Category | Device Basics

Closed loop sensor with flux-gate technology

Posted on 15 January 2014

  Flux gate sensor The flux gate principle is familiar from the flux-gate magnetometers. These were developed during the second world war and used by low flying aircraft to detect submarines. These days fluxgate sensors are used in gyro compasses and in lab equipment to measure remanent magnetism for example. The flux-gate magnetometer can measure [...]

Angular Position Sensors (Shaft Angle Transducer)

Posted on 09 December 2013

  Almost every machine or industrial process contains one or more rotating shafts. It is therefore important in most instrumentation systems or control systems to be able to measure the exact shaft angle of a mechanical shaft. This angular data can be used to control position, speed or acceleration of a mechanism. Standard shaft angle [...]

Hall Effect Sensors

Posted on 17 September 2013

  Hall effect If we place a current carrying conductor or semiconductor in a perpendicular magnetic field B (fig. 1) then an electric field arises perpendicular to the I-B surface. This effect is known as the Hall-effect. This effect was discovered in 1879 by the American physicist Edwin Herbert Hall. Figure 1. Hall effect Consider [...]

Opto-electronics

Posted on 04 September 2013

  LED (Light Emitting Diode) The light emitting diode (LED) has been used for years as a signal lamp, as number indicator and as a light emitting transmitter in an opto-coupler. In recent years the LED is becoming ever more popular as a light source. The operating principle of the LED rests on the release [...]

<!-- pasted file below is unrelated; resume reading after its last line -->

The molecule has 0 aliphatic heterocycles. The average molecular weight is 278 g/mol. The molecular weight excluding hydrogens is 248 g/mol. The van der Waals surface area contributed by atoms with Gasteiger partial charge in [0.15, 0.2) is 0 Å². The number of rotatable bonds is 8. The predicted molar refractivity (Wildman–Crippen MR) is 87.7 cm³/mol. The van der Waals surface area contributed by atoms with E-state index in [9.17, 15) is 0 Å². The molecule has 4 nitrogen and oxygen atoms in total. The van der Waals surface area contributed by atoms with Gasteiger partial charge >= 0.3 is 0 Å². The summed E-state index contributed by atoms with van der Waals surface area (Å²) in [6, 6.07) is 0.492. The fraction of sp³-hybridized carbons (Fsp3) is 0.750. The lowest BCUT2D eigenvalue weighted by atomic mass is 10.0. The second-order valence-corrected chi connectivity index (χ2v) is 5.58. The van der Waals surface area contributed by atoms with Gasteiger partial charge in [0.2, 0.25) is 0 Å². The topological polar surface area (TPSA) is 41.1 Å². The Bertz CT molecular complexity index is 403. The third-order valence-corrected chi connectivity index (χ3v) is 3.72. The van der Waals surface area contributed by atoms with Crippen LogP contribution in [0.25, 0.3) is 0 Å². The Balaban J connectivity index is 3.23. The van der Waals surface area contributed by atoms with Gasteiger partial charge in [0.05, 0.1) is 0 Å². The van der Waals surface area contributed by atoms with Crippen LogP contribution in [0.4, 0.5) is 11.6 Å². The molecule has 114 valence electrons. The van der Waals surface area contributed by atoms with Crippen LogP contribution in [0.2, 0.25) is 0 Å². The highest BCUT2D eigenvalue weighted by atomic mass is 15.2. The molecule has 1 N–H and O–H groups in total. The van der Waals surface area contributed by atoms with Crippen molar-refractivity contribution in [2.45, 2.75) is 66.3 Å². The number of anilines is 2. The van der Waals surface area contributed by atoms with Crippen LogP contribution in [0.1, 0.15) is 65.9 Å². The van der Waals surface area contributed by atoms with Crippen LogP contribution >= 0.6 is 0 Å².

Power Module Basics

Posted on 21 May 2013

              Under normal circumstances, power electronics circuitry does not contain one single power semiconductor component but is composed of several components. When discrete devices are used, several of them, including their corresponding heat sinks, must be combined into one assembly to create a bundle of semiconductors that serve to [...]

Basic Considerations for Semiconductor Protection with Fuses

Posted on 23 April 2013

              Solid state devices have progressed through several generations of sophistication since their introduction in the 1940s. Fuse designs have changed to match solid state protection demands. The protection task seems simple - choose a fuse of correct voltage and ampere rating which will protect a solid state device [...]

Driver Units for Thyristors

Posted on 15 April 2013

              The link between the electronic control components of a converter and the thyristors is the driver (driver circuit). The purpose of the driver is to generate suitable current pulses in order to drive the thyristors; the frequency, phase length, sequence, etc., of these pulses are affected by the [...]

Development of MOSFET Technologies

Posted on 12 April 2013

              Power electronics largely use the vertical structure, where gate and source terminals are located on the chip surface and the drain terminal is on the underside of the chip. The load current is conducted vertically through the chip outside the channel. The VDMOSFET version ( Vertical Double Diffused [...]

IGBT Characteristic Curve

Overload Behavior of Power Semiconductor Devices

Posted on 03 April 2013

    Power semiconductor device overload can be caused by excessive current or by excessive voltage. In both cases, possible destruction of the component is caused by (local) overheating of the silicon. Destruction of the elements can be prevented by appropriately limiting the duration of the overload.     Limiting Reverse Voltage using the Avalanche [...]

Structure and Functional Principle of Thyristors

Posted on 27 March 2013

              A thyristor is a semiconductor component with a minimum of three pn-junctions which can be switched from off-state to on-state. Often, "thyristor" specifically designates the reverse-blocking triode thyristor which cannot be switched in reverse direction but blocks. In addition to the two terminals that a diode provides, a [...]